Dug Outs in Attilly (near Holnon),
2 May 1917
Rose, Geoffrey K (MC)
A view along a railway track, which runs through a narrow man-made valley bordered by steep earth banks. British soldiers are gathered along the left bank, with men sitting on the ground amongst equipment and stacked rifles.

From The Story of the 2/4th Oxfordshire and Buckinghamshire Light Infantry, by Captain G. K. Rose M.C. (Oxford: B.H. Blackwell, 1920)

Though chased a little on the way by shells, the Battalion had an easy march to Holnon Wood, in which a pleasant resting place was found. The trees and undergrowth, just bursting into green, presented happy contrast to the dust and danger of Fayet.

In the sandy railway cutting, where the single line turns through the wood to reach Attilly, companies sat during the day and slept secure at night. Transport and cookers were near, and for a spell one was on terms of friendship with the world

War Diary of the 2/4th Royal Berkshire Regiment

1917-04-29

Regiment. 2/4th Royal Berkshire


Location France, Bois d’holnom


Entry [This entry covers 29th/30th April 1917] The Battn relieved the 2/4 OXFORDS in the front line on night 29th/30th, relief complete by 1am 30th.

1917, JUNE 10th – BIVOUACED AT TILLOY

part of "MINISTRY OF INFORMATION FIRST WORLD WAR OFFICIAL COLLECTION"  Photograph by: Brooks Ernest (Lt)  British troops at a well in Tilloy (Arras Area)  26 May 1917

part of “MINISTRY OF INFORMATION FIRST WORLD WAR OFFICIAL COLLECTION”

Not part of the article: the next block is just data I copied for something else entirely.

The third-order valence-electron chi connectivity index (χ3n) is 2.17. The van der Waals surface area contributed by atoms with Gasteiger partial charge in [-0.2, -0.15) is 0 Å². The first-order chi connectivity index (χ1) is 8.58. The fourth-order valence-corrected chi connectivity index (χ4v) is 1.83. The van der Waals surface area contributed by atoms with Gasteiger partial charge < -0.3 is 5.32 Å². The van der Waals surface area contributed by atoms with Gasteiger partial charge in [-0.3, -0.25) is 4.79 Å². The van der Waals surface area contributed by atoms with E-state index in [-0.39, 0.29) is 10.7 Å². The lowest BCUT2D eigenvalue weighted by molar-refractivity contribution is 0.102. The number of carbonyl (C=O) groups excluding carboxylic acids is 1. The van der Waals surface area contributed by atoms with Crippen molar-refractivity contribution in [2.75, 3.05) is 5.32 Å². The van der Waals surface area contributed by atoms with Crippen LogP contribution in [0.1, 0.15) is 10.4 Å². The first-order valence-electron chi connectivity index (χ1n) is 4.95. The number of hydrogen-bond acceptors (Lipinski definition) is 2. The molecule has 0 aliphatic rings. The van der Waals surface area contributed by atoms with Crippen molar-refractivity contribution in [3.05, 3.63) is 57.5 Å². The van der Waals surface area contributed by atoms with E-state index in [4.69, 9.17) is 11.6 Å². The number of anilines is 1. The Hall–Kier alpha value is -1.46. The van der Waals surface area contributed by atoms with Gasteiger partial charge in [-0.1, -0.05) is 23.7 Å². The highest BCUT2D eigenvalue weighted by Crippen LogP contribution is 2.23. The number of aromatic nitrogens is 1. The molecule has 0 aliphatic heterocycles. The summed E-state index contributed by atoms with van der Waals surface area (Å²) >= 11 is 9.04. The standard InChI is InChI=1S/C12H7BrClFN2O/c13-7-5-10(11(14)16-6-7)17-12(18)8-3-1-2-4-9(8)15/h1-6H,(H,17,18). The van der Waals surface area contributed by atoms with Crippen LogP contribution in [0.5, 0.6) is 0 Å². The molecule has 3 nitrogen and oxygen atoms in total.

Photograph by: Brooks Ernest (Lt)
British troops at a well in Tilloy (Arras Area)
26 May 1917

On relief, the Battalion marched to bivouacs at Tilloy. One man killed, 2 men wounded.

From The Story of the 2/4th Oxfordshire and Buckinghamshire Light Infantry by Captain G. K. Rose M.C. (Oxford: B.H. Blackwell, 1920)

The night of our relief was spent in bivouacs near Tilloy. A violent thunderstorm, which was the expected sequel to the fortnight’s intensely warm weather we had been experiencing, drenched our surroundings and gave the hard earth, trampled by summer tracks, a surface slippery as winter mud.

1917, JUNE 23rd – MOVED TO BILLETS AT NOEUX

Noeux Church, 1917 Rose, Geoffrey K (MC)  A view down a village lane towards the tower of Noeux Church, with a few graves in the churchyard before it.

Noeux Church, 1917
Rose, Geoffrey K (MC)
A view down a village lane towards the tower of Noeux Church, with a few graves in the churchyard before it.

Marched to Gouy-en-Artois and entrained. Detrained at Auxi-le-Chateau, and marched to billets at Noeux, where the remainder of the month was spent.

From The Story of the 2/4th Oxfordshire and Buckinghamshire Light Infantry by Captain G. K. Rose M.C. (Oxford: B.H. Blackwell, 1920)

At Noeux, near Auxi-le-Château, whither we moved on June 23, the Battalion’s midsummer respite was continued; we were in G.H.Q. reserve.

1917, JUNE 11th – MARCHED TO BILLETS AT BERNAVILLE

Bernaville,  June 21 1917, 10pm Rose, Geoffrey K (MC)  A view along a country lane, with trees and hedges on either side.

Bernaville,
June 21 1917, 10pm
Rose, Geoffrey K (MC)
A view along a country lane, with trees and hedges on either side.

Marched to billets at Berneville and remained there, resting and training, until the 23rd.

From The Story of the 2/4th Oxfordshire and Buckinghamshire Light Infantry by Captain G. K. Rose M.C. (Oxford: B.H. Blackwell, 1920)

On June 11 the Battalion was back in billets at Bernaville, a village four miles west of Arras, and it appeared that the Division (of which the 184th Brigade alone had been into the line) had completed its tour in the Arras sector.